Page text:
Why take out insurance?
When we know a lot about a system, it still seems sensible to guard against the unpredictable: natural disasters, human error, accidents and other unknowns. For example, supermarkets are very well understood systems, but a good supermarket manager, despite all the detailed knowledge, will have:
All of these cost real money, yet none of them have an exactly-foreseen function. They are a protection against potential hazard. Of course, there are smoke detectors, fire extinguishers, staff training, fire walls, inspections, etc. but there is also fire insurance. It is a sign of good management to not assume that one can foresee everything in precise terms, and to take general precautionary action as well. Furthermore, there will be no complaints from the owners if, after many years, no fires occurred and all the fire insurance money could be said to have been unnecessary! The owners also understand the need to cover against human error, natural disasters and other labels for hazard.
Oddly enough, when we know very little about a system, reasons for sensible precautions are not yet predictable. Compared to supermarket systems, where there are books about the best arrangement of the shelves, we know very little about any of the systems in the sea. But in the sea we tend to be satisfied with little or no insurance.
If we are told that a fisheries management program is the best practical option for the particular stock or species, we tend to say "Fine, no problem!" rather than "What are the risks and how can we guard against them?" It seems that if ignorance is both great and widespread, we lose sight of the need for precautionary principles just when we need them most.
Even when attempts have been made to measure the risks in fisheries and other marine management systems, we tend to accept very high risk levels. Warned of impending dangers, politicians and the public tend to worry about false alarms rather than the price to be paid if the warning is accurate. This is partly because of communal ownership of marine resources, but mainly because everyone has great difficulty in assessing the risks, or even imagining their nature. In the marine field, the "experts" are those who realise how ignorant they are - the others don't even know that much.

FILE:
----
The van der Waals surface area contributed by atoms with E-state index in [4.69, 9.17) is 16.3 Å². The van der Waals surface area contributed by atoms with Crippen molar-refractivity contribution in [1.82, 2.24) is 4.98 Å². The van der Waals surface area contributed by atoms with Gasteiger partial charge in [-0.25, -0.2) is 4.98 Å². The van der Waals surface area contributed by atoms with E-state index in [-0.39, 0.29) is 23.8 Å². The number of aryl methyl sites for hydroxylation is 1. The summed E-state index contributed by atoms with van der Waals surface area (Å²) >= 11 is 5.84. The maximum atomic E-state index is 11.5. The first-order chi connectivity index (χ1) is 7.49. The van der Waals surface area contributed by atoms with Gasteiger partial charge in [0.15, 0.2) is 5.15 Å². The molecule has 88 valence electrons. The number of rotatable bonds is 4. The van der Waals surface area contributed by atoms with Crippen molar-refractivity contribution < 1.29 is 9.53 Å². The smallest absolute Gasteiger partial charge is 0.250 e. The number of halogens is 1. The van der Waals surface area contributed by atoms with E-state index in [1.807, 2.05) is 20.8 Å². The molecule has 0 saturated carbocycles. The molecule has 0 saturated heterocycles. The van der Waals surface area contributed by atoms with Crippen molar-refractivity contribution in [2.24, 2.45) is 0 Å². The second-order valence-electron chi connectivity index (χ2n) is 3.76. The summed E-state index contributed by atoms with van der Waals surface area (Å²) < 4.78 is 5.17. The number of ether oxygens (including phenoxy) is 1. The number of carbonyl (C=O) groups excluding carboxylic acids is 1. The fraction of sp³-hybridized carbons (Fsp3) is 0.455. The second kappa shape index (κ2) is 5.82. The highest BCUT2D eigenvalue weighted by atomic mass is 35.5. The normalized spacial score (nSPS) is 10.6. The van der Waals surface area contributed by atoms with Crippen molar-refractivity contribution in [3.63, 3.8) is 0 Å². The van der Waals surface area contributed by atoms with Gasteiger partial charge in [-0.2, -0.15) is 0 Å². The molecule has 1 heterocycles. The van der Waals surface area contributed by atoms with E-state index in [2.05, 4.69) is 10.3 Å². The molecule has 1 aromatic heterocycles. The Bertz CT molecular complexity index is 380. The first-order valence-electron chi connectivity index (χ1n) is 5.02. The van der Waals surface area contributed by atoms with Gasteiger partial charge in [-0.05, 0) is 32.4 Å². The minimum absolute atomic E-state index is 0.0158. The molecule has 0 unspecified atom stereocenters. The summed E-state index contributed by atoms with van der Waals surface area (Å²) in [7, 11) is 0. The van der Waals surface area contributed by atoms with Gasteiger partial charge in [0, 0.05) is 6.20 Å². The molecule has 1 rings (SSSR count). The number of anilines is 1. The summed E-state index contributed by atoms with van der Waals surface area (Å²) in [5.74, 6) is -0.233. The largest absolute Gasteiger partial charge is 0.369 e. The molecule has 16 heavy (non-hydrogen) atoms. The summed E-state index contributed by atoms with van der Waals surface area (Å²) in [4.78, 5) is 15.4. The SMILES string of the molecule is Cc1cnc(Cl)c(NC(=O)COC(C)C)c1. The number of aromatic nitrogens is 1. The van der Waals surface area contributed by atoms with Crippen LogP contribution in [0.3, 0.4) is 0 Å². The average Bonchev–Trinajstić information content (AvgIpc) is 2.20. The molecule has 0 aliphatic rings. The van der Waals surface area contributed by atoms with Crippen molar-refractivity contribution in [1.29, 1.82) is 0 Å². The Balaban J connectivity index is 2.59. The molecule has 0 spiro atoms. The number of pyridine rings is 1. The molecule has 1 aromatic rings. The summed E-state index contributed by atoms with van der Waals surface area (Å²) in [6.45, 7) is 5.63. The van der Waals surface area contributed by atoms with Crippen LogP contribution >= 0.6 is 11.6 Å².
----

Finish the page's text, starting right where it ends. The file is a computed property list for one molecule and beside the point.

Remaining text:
In the sea we tend to say, "What harm is it doing?" and challenge someone to produce clear evidence before we will even consider precautions or controls. We fail to notice that even the measurement of "harm" will be difficult if our "management" is general and our knowledge poor. What sounds like a sensible "If it's not broken, don't fix it." is really more like "We will take out insurance only when we can see the flames".
Marine reserves are not a substitute for careful and intelligent marine management, but they are a sensible part of it. At the very least they are a useful precaution against the unforeseen hazard. Every citizen knows this is wise even when we have good understanding and a high level of control. You put more oil in your car before you can "prove any harm". You keep a straight edge in the workshop so you can measure kinks and bumps. You keep some savings in the bank in case of unforeseen developments. You insure your property against fire, theft , and natural disasters.
But in the sea, we just "go for it" with a single management plan for each activity. When some reservation is suggested, we say "What exactly will this achieve?"